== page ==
MANAGUA, Aug 11 (Reuters) - Nicaragua’s central bank cut its economic growth outlook on Monday and raised its inflation forecast due to a drought that has hurt crops and pushed up food costs, and that also spurred the government to propose spending cuts.
The central bank now expects growth in gross domestic product (GDP) to be between 4 and 4.5 percent in 2014, central bank Governor Ovidio Reyes said, down from the 4.5 to 5 percent the bank forecast in April.
The economy of Nicaragua, Central America’s most impoverished nation, grew 4.6 percent last year.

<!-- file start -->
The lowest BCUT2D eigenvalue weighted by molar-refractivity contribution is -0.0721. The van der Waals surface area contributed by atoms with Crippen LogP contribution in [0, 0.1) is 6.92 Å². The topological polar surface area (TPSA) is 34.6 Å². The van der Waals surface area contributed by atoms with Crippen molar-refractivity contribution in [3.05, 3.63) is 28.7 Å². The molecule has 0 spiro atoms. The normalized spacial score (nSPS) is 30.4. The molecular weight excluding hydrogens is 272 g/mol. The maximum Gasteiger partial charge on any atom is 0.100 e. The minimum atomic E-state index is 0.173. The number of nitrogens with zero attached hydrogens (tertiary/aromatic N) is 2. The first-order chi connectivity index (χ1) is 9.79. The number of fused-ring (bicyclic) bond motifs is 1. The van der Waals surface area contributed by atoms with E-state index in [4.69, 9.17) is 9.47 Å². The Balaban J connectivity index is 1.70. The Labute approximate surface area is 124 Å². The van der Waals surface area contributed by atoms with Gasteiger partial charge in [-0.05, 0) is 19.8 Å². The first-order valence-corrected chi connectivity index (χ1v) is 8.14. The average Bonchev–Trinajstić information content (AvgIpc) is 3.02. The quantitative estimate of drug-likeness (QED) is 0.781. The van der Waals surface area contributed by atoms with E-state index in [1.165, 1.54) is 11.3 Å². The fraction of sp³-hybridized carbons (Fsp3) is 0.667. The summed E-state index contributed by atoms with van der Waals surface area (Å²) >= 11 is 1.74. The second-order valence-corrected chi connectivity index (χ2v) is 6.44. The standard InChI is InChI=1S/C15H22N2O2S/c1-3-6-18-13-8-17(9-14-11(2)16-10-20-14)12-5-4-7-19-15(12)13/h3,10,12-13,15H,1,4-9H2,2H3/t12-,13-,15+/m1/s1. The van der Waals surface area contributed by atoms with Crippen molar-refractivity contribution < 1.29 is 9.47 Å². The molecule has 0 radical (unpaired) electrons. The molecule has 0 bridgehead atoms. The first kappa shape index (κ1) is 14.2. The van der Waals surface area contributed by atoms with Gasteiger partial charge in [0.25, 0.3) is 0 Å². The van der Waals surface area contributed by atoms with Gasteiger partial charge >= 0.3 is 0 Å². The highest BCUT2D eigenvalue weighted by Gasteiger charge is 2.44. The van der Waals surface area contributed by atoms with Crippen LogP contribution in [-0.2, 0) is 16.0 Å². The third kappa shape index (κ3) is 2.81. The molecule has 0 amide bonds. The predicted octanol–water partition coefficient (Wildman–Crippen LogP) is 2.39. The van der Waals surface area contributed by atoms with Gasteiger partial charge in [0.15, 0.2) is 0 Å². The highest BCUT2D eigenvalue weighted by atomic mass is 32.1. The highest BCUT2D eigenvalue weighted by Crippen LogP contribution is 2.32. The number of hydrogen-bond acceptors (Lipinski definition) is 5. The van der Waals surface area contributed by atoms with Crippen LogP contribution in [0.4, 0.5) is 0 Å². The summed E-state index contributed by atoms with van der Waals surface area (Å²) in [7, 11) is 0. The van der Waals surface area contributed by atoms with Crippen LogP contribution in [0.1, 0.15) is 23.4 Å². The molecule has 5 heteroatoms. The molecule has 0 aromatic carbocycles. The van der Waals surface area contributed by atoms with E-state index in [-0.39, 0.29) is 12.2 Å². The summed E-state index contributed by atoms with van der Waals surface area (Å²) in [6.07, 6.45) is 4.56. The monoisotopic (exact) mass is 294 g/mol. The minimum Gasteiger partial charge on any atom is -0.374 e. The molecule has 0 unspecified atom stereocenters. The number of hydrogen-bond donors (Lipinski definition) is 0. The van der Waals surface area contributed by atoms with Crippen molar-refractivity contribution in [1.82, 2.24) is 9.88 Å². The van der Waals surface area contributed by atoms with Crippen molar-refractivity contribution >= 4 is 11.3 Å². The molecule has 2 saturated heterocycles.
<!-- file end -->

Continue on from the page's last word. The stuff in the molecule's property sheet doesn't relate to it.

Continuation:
Reyes said inflation was expected to be in the range of 6.5 to 7.5 percent at the end of the year, half a percentage point above the bank’s April forecast. In 2013, the annual inflation rate was 5.67 percent.
Just after Reyes spoke, Finance Minister Ivan Acosta presented lawmakers with a plan to slash public investment by $118 million to make up for an expected shortfall in revenue.
Nicaragua is preparing a “plan B” in case the lack of rain continues, Reyes said, which could involve asking for financial assistance from the World Bank, the Interamerican Development Bank and the International Monetary Fund (IMF). (Reporting by Ivan Castro; Editing by Peter Galloway)